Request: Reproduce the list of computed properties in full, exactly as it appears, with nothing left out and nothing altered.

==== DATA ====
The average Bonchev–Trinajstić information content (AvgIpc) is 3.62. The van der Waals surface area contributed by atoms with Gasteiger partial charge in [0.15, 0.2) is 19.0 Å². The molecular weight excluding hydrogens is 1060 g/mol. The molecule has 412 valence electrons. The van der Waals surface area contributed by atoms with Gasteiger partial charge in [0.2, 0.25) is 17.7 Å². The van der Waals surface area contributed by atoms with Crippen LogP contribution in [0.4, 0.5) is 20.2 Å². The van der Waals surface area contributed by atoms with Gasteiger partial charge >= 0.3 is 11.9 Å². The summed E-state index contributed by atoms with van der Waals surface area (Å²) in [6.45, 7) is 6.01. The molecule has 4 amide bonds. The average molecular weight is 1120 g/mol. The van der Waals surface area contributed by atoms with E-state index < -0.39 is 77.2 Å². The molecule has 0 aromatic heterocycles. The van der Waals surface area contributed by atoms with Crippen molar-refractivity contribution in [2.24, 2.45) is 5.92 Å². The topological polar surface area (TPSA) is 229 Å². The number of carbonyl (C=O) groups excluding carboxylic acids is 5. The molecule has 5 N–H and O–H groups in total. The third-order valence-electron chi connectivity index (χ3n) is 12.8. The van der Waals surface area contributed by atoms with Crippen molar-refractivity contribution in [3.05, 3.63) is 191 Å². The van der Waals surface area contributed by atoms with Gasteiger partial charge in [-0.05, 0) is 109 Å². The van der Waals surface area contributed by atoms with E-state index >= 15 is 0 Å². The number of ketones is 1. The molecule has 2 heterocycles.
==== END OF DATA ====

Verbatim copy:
The average Bonchev–Trinajstić information content (AvgIpc) is 3.62. The van der Waals surface area contributed by atoms with Gasteiger partial charge in [0.15, 0.2) is 19.0 Å². The molecular weight excluding hydrogens is 1060 g/mol. The molecule has 412 valence electrons. The van der Waals surface area contributed by atoms with Gasteiger partial charge in [0.2, 0.25) is 17.7 Å². The van der Waals surface area contributed by atoms with Crippen LogP contribution in [0.4, 0.5) is 20.2 Å². The van der Waals surface area contributed by atoms with Gasteiger partial charge >= 0.3 is 11.9 Å². The summed E-state index contributed by atoms with van der Waals surface area (Å²) in [6.45, 7) is 6.01. The molecule has 4 amide bonds. The average molecular weight is 1120 g/mol. The van der Waals surface area contributed by atoms with E-state index < -0.39 is 77.2 Å². The molecule has 0 aromatic heterocycles. The van der Waals surface area contributed by atoms with Crippen molar-refractivity contribution in [2.24, 2.45) is 5.92 Å². The topological polar surface area (TPSA) is 229 Å². The number of carbonyl (C=O) groups excluding carboxylic acids is 5. The molecule has 5 N–H and O–H groups in total. The third-order valence-electron chi connectivity index (χ3n) is 12.8. The van der Waals surface area contributed by atoms with Crippen molar-refractivity contribution in [3.05, 3.63) is 191 Å². The van der Waals surface area contributed by atoms with Gasteiger partial charge in [-0.05, 0) is 109 Å². The van der Waals surface area contributed by atoms with E-state index >= 15 is 0 Å². The number of ketones is 1. The molecule has 2 heterocycles.